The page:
There may be a grieving period for your relationship. What you are grieving is not always the partner you are losing. You are grieving the lost hopes, dreams, and plans you had with that partner that weren’t actually your reality. You are grieving a life and person that did not actually exist.
So try not to blame yourself or your partner and do your best to accept what is. Take the time to self reflect on how to be a better partner in future relationships.
Some people settle into unhappiness, if that’s you then by all means continue down the path to misery. If that’s not for you, then choosing happiness for yourself is your next best step. When you choose to be happy, you will spread happiness wherever you go.
Have hope and determined faith that new love will find you when the time is right… and in the meantime, work on you.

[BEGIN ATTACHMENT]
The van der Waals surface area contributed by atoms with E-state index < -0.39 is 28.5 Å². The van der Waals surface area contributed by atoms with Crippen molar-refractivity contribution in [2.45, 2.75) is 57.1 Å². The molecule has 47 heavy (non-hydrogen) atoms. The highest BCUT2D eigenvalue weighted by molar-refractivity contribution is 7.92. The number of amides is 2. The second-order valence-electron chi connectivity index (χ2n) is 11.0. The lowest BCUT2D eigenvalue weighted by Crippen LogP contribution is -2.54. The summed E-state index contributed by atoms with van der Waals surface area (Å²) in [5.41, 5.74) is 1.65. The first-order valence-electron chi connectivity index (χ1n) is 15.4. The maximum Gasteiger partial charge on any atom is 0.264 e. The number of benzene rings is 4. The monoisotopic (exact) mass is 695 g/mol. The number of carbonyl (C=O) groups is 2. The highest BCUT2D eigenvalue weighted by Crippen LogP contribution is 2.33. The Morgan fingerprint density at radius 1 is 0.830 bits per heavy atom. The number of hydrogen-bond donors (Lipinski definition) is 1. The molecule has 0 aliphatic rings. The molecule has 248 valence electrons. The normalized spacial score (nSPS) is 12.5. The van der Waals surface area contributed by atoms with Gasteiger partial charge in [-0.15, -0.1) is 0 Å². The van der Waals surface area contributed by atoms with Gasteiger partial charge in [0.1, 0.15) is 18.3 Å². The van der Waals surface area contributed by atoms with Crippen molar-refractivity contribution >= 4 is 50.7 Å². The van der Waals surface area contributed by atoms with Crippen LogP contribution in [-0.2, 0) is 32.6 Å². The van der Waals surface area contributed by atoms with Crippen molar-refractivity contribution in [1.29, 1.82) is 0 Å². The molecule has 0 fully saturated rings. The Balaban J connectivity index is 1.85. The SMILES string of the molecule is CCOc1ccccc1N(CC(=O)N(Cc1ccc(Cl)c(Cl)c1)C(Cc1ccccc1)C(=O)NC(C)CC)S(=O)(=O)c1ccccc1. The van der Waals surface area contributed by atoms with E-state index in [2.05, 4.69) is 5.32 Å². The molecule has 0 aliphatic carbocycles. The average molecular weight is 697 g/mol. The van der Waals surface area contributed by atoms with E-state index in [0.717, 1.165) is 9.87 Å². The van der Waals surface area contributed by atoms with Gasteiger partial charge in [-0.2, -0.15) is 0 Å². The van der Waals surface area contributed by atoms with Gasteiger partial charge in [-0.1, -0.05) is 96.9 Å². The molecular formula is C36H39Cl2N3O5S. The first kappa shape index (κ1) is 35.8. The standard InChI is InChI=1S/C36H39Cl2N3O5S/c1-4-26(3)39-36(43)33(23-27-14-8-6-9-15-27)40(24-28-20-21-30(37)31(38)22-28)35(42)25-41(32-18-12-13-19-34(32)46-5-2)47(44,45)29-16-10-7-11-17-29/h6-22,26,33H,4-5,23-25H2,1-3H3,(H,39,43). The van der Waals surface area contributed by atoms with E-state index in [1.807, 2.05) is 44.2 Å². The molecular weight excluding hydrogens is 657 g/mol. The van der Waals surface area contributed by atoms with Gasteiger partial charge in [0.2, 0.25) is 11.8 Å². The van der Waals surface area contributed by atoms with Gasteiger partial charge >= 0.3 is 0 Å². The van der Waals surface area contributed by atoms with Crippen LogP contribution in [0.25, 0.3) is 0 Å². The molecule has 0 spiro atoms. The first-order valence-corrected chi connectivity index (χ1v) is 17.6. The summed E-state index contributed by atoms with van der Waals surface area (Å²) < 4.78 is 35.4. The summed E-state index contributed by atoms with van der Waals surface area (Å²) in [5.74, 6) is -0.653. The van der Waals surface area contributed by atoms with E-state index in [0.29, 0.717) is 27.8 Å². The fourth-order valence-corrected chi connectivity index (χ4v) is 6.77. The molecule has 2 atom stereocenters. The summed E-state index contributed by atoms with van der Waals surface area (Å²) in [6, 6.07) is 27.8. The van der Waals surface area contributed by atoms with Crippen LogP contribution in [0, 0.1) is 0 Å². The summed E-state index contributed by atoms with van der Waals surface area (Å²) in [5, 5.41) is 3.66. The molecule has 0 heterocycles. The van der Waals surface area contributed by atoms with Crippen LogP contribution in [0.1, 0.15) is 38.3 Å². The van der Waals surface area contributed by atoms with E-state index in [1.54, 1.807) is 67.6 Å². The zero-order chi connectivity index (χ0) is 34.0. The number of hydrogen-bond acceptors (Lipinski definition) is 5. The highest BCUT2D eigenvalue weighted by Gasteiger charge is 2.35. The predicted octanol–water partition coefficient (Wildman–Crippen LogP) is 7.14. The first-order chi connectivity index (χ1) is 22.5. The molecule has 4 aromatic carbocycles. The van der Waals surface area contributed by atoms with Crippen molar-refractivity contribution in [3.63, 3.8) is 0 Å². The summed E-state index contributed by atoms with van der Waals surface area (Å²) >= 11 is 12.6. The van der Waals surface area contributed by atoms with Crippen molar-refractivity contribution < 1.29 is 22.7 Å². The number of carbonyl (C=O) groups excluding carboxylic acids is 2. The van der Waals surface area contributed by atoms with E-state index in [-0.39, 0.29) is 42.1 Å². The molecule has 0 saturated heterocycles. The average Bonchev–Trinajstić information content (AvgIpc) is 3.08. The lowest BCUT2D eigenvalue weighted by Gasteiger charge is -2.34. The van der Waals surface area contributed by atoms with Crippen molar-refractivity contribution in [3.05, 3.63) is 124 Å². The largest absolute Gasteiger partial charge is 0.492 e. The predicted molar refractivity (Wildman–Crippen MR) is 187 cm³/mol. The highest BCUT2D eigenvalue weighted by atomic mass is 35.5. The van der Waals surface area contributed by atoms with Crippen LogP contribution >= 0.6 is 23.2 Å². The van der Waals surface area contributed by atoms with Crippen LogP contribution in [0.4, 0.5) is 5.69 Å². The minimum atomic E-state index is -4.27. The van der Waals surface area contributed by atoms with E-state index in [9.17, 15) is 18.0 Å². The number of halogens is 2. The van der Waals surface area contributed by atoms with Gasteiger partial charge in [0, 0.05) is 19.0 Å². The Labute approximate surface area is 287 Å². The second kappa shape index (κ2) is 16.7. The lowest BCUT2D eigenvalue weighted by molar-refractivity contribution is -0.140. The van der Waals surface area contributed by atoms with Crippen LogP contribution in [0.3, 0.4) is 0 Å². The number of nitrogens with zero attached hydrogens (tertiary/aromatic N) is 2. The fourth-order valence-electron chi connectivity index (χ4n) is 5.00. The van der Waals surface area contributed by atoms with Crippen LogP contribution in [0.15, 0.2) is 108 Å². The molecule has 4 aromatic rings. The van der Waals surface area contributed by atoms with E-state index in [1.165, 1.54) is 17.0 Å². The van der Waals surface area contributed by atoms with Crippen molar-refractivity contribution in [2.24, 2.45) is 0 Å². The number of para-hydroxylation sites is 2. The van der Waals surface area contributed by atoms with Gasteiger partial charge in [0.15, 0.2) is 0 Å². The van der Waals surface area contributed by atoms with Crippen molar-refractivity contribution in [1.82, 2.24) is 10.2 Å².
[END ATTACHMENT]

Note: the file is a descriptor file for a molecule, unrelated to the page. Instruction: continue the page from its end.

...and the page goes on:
After a breakup or divorce, the fear of being alone can feel like a huge weight of reality.
I can promise you, though, there is nothing more lonely than living with the wrong person. And there is a difference in living alone and being alone. Being alone doesn’t have to be lonely.
Living alone can even be exciting. You can be as social as you’d like and fill your home with friends, family, pets, or even dip your toe into the dating pool again. Living alone is a great opportunity to dive deeper into your own self discovery and find freedom to express yourself creatively.
The deeper you get to know yourself, the deeper others will be able to get to know you.
As this lovely article states, “The outside world is simply a mirror for our Selves and what is going on deep within us.”
After my divorce, I lived alone, but it wasn’t actually lonely. Between my kids, grandkids, and two dogs (Dobby and Gilly), I actually felt deeply fulfilled in my home without my husband.Susan Scott
There is no right or wrong way to live after a divorce or break up, the most important thing to remember is that the love doesn’t have to end when your marriage does.
You can give and receive love in many forms and fashions and you don’t need another person to do this.